Tesla Inc's (TSLA) burning money, but shareholders are the likely ones to blister and feel the pain.
The company's shares have risen 45% in the roughly three months since last selling stock to the public, and that should make recent entrants into the shares as they move toward $400 very nervous.
The standard 90-day corporate equity lockup period for Tesla, following its $402.5 million stock sale of March 16, ends Thursday. As a result, Tesla will be free to conduct another stock offering as soon as Thursday, which is a real possibility given the electric car company's debt situation, partly due to its Solar City investment, and need for additional cash. Any new issuance the company may seek would likely need to take place before July, which is when Tesla issues its quarterly report on car sales. Alternatively, an offering could come in late August after Tesla issues its quarterly financial report.
Any new issuance the company may seek would likely need to take place before July, which is when Tesla issues its quarterly report on car sales. Alternatively, an offering could come in late August after Tesla issues its quarterly financial report.
One investor, who is short Tesla's shares, suggested that he believed the issuance this time around will be for a much larger amount than the most recent $402.5 million 1.54 million share offering, based on the company's financial needs for the coming months. A large follow up secondary offering would dilute Tesla's shares and likely lead to a drop in its share price.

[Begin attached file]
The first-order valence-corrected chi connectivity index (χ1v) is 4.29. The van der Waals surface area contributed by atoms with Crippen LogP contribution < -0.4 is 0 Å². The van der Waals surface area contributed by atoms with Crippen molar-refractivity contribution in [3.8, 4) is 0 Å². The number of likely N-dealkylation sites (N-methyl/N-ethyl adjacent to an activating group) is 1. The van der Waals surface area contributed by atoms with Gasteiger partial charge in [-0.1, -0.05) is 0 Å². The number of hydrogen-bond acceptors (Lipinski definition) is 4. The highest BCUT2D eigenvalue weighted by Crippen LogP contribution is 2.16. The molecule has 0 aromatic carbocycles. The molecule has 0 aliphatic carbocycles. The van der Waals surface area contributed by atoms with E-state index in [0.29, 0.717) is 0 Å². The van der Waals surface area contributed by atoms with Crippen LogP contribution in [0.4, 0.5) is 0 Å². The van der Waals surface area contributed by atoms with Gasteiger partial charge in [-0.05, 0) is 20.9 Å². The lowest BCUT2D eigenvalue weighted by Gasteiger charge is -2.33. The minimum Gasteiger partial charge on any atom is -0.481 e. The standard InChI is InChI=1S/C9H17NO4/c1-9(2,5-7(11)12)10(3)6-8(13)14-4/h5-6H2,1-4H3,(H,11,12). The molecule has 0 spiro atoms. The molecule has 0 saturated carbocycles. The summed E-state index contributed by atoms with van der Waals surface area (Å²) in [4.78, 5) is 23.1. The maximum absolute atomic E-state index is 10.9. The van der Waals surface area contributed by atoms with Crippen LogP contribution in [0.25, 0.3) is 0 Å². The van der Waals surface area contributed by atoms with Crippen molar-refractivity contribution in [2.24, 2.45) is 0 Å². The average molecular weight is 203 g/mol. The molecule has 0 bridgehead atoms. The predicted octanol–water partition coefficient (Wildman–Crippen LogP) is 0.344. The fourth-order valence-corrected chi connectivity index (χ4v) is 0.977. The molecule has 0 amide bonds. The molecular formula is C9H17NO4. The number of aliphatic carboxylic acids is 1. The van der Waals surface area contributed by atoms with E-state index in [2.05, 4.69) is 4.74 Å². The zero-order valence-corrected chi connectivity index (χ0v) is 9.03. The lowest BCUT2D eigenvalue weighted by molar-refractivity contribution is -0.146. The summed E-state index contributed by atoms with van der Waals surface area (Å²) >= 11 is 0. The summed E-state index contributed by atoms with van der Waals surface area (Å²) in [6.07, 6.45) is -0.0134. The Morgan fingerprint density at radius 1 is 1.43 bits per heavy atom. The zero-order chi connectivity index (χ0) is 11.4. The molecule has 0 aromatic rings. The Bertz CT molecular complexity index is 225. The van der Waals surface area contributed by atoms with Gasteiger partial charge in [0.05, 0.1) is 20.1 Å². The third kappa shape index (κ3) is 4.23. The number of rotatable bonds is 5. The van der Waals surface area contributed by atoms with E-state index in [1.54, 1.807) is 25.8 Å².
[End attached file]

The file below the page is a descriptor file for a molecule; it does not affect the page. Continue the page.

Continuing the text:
In March, Tesla sold 1.54 million common shares at $262, raising a total of $402.5 million.
The stock has risen 45.2% since that offering, compared to a slightly less than 2% gain for the S&P 500.
Tesla sold the stock under an agreement with the SEC known as a "shelf registration," allowing it to sell an aggregate amount of stock in chunks and over time without having to register separately for each sale.
Tesla has a hefty cash burn rate and the company is ramping up to meet aggressive production and delivery rates for its upcoming Model 3, probably needs to raise money soon, and likely much more than it did in its last share sale.
Furthermore, data from FactSet show that much of the interest in the stock comes from retail investors buying both shares and options to buy shares, putting those investors at much risk.
Tesla shares were up 1.3% to $380.65 at Wednesday's close.
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